TORONTO – Ontario Progressive Conservative Leader Tim Hudak has only one thing on his Christmas wish list: a spring election, and it’ll be up to the New Democrats to decide if he will get what he’s hoping for.
“I think we need change in the province,” Hudak said in a year-end interview. “Santa Claus lives at the North Pole, that makes him a Canadian citizen, and maybe an honorary citizen of the province of Ontario, so hopefully he’s on side with that.”
Less than a year after being sworn-in as premier, Kathleen Wynne is in no rush for a general election, and said she wants to keep the 10-year-old Liberal government alive for a while yet.
“I’m going to continue to work to make the minority Parliament function,” said Wynne. “We’ve passed 13 or 14 pieces of legislation, which nobody thought we were going to be able to do, so I’m going to continue to do my job, and when it’s time for an election we’ll all be clear about that.”
The New Democrats kept the minority Liberals alive by striking deals for significant changes in the provincial budget each of the last two years, but the party is concerned by what it sees as government foot dragging on promises to cut auto insurance rates by 15 per cent and create a financial accountability office.
NDP Leader Andrea Horwath said she plans to consult voters before the legislature resumes Feb. 21 to see if the party should stop propping up the minority government.
“I’m going to be talking to Ontarians about the commitments we forced the government to make in the two budgets, and get a sense of whether people feel those commitments are being fulfilled,” she said. “I’m going to take my cues from them going forward.”
The Tories want the NDP to stop supporting the Liberals and keeping them in power.
“Half the job losses in our province, half of the gas plants’ scandal, they should be on the back of the NDP for propping this government up over and over again,” said Hudak.
Wynne could test the electoral waters before next spring’s provincial budget, which will be a confidence vote, by calling byelections in Niagara Falls and Thornhill. She must call the Niagara vote by the end of March, and all three parties are putting big efforts into what had been a Liberal riding. The Toronto riding of Thornhill had been Conservative, and is seen as a two-way race between the Tories and Liberals.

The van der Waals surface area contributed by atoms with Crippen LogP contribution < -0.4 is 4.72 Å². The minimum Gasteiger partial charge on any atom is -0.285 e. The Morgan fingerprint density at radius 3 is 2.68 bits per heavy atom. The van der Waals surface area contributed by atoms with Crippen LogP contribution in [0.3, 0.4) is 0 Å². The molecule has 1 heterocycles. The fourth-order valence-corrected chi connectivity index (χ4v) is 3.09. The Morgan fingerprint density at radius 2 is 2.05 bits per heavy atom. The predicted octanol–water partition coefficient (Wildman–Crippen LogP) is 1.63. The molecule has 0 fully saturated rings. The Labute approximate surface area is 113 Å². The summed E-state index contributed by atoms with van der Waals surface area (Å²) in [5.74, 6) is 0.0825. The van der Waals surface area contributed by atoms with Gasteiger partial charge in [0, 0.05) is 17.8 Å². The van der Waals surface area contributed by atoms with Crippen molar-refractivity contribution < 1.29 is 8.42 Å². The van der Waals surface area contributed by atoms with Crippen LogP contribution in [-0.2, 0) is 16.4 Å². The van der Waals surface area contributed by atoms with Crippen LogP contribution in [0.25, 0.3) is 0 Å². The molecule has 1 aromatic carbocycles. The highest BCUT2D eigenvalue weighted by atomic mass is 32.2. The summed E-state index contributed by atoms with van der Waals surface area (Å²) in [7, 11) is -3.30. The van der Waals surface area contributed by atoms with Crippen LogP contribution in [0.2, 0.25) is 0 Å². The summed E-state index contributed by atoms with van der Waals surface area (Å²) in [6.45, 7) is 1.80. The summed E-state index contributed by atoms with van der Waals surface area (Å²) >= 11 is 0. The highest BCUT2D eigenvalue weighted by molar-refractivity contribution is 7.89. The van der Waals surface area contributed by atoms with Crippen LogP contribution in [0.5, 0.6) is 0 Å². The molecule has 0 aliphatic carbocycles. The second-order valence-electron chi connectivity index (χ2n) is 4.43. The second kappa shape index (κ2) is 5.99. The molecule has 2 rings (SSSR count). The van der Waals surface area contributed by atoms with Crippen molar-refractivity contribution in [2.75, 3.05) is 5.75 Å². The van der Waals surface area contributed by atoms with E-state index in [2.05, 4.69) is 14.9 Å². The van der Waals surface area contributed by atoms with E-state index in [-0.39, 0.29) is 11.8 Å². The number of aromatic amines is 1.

The Liberals want to introduce an Ontario Pension Plan, which would require increased contributions from employers and workers, after they failed to convince the federal government to enhance the CPP to virtually double benefits.
They also are considering a recommendation to increase the provincial tax on gasoline by up to 10 cents a litre to raise the billions of dollars needed to fund public transit expansion and help ease gridlock in the Toronto-Hamilton area.
Both the PCs and NDP vow to block any new taxes or fees to fund transit, but Wynne believes voters know action must be taken now or future generations will look back in anger at what wasn’t done.
“You can pick one piece of the plan and say: ‘Well that’s really hard to campaign on,’” she said, “but I know that people need transit, they want investment in transit.”
The Tories want to make union membership and dues voluntary with so-called right-to-work legislation, which the Liberals and NDP say means the right-to-work-for-less, and is an attack on organized labour.
“The Great Lakes (U.S.) states that have modernized their labour laws are eating our lunch,” complained Hudak. “They’re taking our jobs, and that means the foundation of the middle class and the manufacturing sector is eroding in Ontario.”
The Liberals must be held accountable for the $1.1 billion spent to cancel two gas plants, the OPP investigation of deleted emails into the projects, a second police investigation into the Ornge air ambulance service, the $9.3 million paid to Ornge CEO Chris Mazza and exorbitant salaries at provincial energy agencies, said Horwath.
“I don’t see any evidence that Ms. Wynne has done anything to engender a great deal of confidence from Ontarians in terms of her capacity to turn the ship around,” said Horwath. “It might be a new face at the top, but it’s the same culture and the same government.”
Wynne has apologized for the way the gas plants were handled — something former premier Dalton McGuinty refused to do — and said the government learned “painful lessons” from the projects. She also promised legislation to put hard caps on compensation packages for public sector executives.
“I’m not going to suggest that it’s all been easy and I’m not going to pretend that there haven’t been very, very difficult moments,” said Wynne. “But it is well worth it to be able to change the way we do business in government and put in place a much better and more transparent process.”
Hudak has been itching for another election since the Tories blew a big lead in the polls heading into the October 2011 campaign, in which the Liberals were re-elected to a third term but reduced to a minority government. He’s trying to counter criticism that he just doesn’t connect with Ontario voters.
“I’m holding back on the Hudak-mania, don’t want it running wild across the province or getting in the way of our plans and policies,” joked Hudak. “But people aren’t going to be deciding on who will be a nicer leader, who’s going to win a popularity contest. They want somebody with a turnaround plan for the province.”